YOUR LOCAL FARMERS MARKET PUTS YOU IN TOUCH WITH YOUR COMMUNITY AND WITH REAL FOOD
You’re likely to see your local farming family, like the Hoovers (Hooverville Orchards, Placerville, CA, or the Perez family) all pitching in to get the farm fresh produce out and about.
This is where Real Honest to Goodness takes place: Real Food without hormones, pesticides, wax, sprays and irradiation. Certified Farmers Markets foster the community as well as the farmers who grew your nourishment, because without them there is no food. Farmers markets and farms are vital to the community and its economic sustainability. Local restaurants rely on farm fresh produce and are quick to explain “locally grown” to customers who today seek fresher and healthier menu choices. Farmers know that good food does not come in a box. We need to teach children that delicious fruit does not grow inside a grocery store. You will often meet the whole family or at least part of it. The other half may be at another market location that same day.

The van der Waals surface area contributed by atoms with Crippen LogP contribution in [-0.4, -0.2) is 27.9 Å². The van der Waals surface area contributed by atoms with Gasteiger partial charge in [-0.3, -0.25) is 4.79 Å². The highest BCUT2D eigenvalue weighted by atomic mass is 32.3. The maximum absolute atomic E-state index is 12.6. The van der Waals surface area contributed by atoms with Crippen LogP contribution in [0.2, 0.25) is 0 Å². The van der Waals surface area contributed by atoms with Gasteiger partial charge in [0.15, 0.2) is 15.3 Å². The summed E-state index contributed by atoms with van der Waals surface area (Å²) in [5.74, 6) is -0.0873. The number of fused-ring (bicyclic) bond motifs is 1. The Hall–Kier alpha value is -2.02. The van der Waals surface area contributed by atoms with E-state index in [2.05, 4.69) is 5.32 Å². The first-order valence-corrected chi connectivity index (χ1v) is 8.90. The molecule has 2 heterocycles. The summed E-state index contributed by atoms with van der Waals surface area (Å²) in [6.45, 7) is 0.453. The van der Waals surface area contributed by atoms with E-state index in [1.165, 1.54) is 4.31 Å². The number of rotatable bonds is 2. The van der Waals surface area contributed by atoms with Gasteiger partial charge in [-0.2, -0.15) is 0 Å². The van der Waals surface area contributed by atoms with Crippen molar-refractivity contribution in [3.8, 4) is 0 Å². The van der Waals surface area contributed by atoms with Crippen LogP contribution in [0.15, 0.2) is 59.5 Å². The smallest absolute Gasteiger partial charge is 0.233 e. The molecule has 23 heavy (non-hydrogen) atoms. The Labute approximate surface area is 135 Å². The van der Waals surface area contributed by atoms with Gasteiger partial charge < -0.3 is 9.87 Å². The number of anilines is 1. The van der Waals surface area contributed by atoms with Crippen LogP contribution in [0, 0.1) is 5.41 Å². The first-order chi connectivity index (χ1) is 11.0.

Farm families often work all week, picking, planting, planning, and constructing within their farmland. Summer weekends are devoted to sharing their bounty, Mother Earth’s bounty, with you. You have the opportunity to meet and talk to the people who grew your food. This is your chance to bring your family and encourage them to eat more fresh fruits and vegetables…the very ones they can pick out themselves.
You will run into friends, neighbors and perhaps make new acquaintances. This is an activity much more important than talking politics, or shopping for shoes. You can taste before you buy, and even get a discount if the farmer is smart enough to have “ugly fruit” for a better price. You can find out exactly how the food was grown, and satisfy your concerns about food safety or problems growing your own vegetables.
You will find more than fruits and vegetables. It’s an adventure discovering local honey, for example, not any from far away lands that are laced with sweeteners and chemical preservatives.
“If it came from a plant, eat it;
if it was made in a plant, don’t. ”
― Michael Pollan
Categories: Farmer Profiles, Uncategorized
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